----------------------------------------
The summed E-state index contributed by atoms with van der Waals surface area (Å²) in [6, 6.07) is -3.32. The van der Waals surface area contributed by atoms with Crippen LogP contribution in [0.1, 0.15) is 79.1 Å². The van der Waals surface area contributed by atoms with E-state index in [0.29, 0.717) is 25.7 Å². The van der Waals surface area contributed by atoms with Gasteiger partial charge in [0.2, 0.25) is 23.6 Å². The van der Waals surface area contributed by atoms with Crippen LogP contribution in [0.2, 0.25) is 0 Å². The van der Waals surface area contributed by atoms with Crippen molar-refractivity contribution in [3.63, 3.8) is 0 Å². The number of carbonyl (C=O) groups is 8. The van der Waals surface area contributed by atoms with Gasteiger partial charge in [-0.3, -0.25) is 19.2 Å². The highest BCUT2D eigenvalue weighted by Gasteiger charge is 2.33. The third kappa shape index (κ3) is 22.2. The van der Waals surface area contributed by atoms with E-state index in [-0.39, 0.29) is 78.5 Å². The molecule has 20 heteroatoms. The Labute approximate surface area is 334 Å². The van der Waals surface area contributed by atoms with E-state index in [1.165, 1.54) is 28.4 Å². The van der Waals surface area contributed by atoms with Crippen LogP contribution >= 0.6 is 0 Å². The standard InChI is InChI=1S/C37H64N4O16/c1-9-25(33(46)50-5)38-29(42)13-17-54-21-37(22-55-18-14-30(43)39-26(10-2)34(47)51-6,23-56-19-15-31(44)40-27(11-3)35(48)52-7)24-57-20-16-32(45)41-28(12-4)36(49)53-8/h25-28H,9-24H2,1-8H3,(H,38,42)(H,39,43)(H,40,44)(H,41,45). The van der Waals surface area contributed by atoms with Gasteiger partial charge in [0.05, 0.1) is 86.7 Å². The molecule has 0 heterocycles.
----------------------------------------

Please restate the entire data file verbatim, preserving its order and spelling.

The summed E-state index contributed by atoms with van der Waals surface area (Å²) in [6, 6.07) is -3.32. The van der Waals surface area contributed by atoms with Crippen LogP contribution in [0.1, 0.15) is 79.1 Å². The van der Waals surface area contributed by atoms with E-state index in [0.29, 0.717) is 25.7 Å². The van der Waals surface area contributed by atoms with Gasteiger partial charge in [0.2, 0.25) is 23.6 Å². The van der Waals surface area contributed by atoms with Crippen LogP contribution in [0.2, 0.25) is 0 Å². The van der Waals surface area contributed by atoms with Crippen molar-refractivity contribution in [3.63, 3.8) is 0 Å². The number of carbonyl (C=O) groups is 8. The van der Waals surface area contributed by atoms with Gasteiger partial charge in [-0.3, -0.25) is 19.2 Å². The highest BCUT2D eigenvalue weighted by Gasteiger charge is 2.33. The third kappa shape index (κ3) is 22.2. The van der Waals surface area contributed by atoms with E-state index in [-0.39, 0.29) is 78.5 Å². The molecule has 20 heteroatoms. The Labute approximate surface area is 334 Å². The van der Waals surface area contributed by atoms with E-state index in [1.165, 1.54) is 28.4 Å². The van der Waals surface area contributed by atoms with Crippen LogP contribution >= 0.6 is 0 Å². The standard InChI is InChI=1S/C37H64N4O16/c1-9-25(33(46)50-5)38-29(42)13-17-54-21-37(22-55-18-14-30(43)39-26(10-2)34(47)51-6,23-56-19-15-31(44)40-27(11-3)35(48)52-7)24-57-20-16-32(45)41-28(12-4)36(49)53-8/h25-28H,9-24H2,1-8H3,(H,38,42)(H,39,43)(H,40,44)(H,41,45). The van der Waals surface area contributed by atoms with Gasteiger partial charge in [0.05, 0.1) is 86.7 Å². The molecule has 0 heterocycles.